Leaf infections called "leafspots" are caused by a variety of fungi and some bacteria on many trees. An especially harmful version of this disease is called anthracnose
which attacks many tree species including dogwood
and sycamore. Positive identification usually requires laboratory diagnosis.
A leaf spot disease creates spots on foliage. The spots will vary in size and color depending on the plant, the organism involved and the stage of development. Spots are most often brownish, but may be tan or black. Concentric rings or a dark margin around the spot may be present. Over time the spots may combine to enlarge and form blotches. Spots or blotches that are angular and located around the veins are generally referred to as anthracnose. Leaves may yellow and drop prematurely.
Good tree care
is sufficient for prevention. Avoid crowding plantings too closely. Thin out branches to open up the tree crown, but don't top or dehorn. Rake up leaves in fall and bury or compost them. Plant different kinds of trees in mixture. Fertilize trees in the spring with a complete fertilizer. Water trees deeply during dry spells.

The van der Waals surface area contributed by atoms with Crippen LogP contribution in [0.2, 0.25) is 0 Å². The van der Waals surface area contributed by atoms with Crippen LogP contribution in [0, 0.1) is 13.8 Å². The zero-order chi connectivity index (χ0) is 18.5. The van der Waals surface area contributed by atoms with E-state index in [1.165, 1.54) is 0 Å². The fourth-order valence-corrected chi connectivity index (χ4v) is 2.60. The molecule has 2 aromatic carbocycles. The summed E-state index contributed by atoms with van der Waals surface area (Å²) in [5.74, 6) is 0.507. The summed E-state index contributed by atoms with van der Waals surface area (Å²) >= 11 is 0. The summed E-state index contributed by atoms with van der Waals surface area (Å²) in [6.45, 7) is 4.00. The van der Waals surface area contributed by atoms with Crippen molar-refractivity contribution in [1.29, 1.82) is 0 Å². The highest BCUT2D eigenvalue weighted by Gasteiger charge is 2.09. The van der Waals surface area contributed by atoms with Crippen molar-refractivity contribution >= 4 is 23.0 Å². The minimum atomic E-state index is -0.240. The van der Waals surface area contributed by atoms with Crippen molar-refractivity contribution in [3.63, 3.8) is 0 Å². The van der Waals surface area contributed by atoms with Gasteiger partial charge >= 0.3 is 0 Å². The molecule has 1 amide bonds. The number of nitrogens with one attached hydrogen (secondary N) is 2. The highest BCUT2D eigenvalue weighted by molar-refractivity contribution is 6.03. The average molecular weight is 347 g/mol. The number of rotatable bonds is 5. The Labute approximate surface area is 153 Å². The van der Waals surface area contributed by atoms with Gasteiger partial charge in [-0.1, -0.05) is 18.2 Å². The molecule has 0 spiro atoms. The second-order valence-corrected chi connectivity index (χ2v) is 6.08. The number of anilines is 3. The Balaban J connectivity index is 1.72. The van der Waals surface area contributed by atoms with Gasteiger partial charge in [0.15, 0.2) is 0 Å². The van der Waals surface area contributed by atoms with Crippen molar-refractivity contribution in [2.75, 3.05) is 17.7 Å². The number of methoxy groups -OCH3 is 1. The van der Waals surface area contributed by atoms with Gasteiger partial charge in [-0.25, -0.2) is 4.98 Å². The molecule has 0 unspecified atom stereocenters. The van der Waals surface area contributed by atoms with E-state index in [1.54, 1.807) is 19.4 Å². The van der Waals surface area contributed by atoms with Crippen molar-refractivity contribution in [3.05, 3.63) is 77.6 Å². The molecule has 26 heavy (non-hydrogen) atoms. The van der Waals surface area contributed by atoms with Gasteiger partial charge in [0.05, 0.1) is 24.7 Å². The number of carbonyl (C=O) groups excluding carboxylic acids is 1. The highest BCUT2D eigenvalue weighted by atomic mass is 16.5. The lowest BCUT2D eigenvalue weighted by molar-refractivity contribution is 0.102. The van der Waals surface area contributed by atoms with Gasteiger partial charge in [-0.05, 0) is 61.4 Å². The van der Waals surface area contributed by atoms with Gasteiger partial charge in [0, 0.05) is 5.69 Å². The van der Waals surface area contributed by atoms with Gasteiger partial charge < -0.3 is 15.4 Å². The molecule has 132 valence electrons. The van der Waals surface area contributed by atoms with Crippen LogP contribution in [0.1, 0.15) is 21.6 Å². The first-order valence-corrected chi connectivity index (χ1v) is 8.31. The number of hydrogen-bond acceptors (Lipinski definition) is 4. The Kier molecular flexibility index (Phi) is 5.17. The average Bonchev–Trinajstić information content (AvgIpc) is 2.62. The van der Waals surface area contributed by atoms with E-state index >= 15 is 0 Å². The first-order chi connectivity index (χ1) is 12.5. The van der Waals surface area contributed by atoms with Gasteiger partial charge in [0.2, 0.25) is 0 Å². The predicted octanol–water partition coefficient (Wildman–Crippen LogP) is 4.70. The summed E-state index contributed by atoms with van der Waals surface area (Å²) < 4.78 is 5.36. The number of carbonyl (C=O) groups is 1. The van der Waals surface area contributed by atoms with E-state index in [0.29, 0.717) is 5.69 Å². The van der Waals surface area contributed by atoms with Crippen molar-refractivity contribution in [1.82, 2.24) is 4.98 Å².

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Use fungicides only when necessary. They MUST be applied prior to buildup of disease to effectively control leafspotting fungi. If severe leafspotting and/or defoliation occurs for several years, chemical control is probably necessary, but the leaf spot variety should be identified first. You can submit samples to your county agent for identification. Timing of protectant fungicide sprays is critical and varies for different fungi. Correct timing is a key to effective chemical control.